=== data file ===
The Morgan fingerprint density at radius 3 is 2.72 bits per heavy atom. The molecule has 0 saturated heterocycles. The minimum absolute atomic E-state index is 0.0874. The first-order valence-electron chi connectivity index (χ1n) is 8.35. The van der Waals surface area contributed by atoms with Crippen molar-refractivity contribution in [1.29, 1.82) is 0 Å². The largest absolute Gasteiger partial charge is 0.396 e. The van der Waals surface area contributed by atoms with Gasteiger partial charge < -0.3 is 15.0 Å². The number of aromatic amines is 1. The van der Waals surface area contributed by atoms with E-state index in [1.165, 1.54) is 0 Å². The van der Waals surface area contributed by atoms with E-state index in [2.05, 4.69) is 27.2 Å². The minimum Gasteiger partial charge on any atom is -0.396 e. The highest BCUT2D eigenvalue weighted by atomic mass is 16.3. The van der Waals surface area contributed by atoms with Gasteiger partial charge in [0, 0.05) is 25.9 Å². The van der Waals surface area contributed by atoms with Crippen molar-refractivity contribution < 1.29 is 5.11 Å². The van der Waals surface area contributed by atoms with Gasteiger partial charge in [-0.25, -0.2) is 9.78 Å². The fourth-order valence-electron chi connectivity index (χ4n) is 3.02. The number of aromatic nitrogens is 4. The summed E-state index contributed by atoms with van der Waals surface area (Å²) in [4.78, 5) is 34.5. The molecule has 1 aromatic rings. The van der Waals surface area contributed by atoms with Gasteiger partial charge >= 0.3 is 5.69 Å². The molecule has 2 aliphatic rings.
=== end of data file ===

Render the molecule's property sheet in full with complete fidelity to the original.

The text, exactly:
The Morgan fingerprint density at radius 3 is 2.72 bits per heavy atom. The molecule has 0 saturated heterocycles. The minimum absolute atomic E-state index is 0.0874. The first-order valence-electron chi connectivity index (χ1n) is 8.35. The van der Waals surface area contributed by atoms with Crippen molar-refractivity contribution in [1.29, 1.82) is 0 Å². The largest absolute Gasteiger partial charge is 0.396 e. The van der Waals surface area contributed by atoms with Gasteiger partial charge < -0.3 is 15.0 Å². The number of aromatic amines is 1. The van der Waals surface area contributed by atoms with E-state index in [1.165, 1.54) is 0 Å². The van der Waals surface area contributed by atoms with E-state index in [2.05, 4.69) is 27.2 Å². The minimum Gasteiger partial charge on any atom is -0.396 e. The highest BCUT2D eigenvalue weighted by atomic mass is 16.3. The van der Waals surface area contributed by atoms with Gasteiger partial charge in [0, 0.05) is 25.9 Å². The van der Waals surface area contributed by atoms with Crippen molar-refractivity contribution < 1.29 is 5.11 Å². The van der Waals surface area contributed by atoms with Gasteiger partial charge in [-0.25, -0.2) is 9.78 Å². The fourth-order valence-electron chi connectivity index (χ4n) is 3.02. The number of aromatic nitrogens is 4. The summed E-state index contributed by atoms with van der Waals surface area (Å²) in [4.78, 5) is 34.5. The molecule has 1 aromatic rings. The van der Waals surface area contributed by atoms with Gasteiger partial charge >= 0.3 is 5.69 Å². The molecule has 2 aliphatic rings.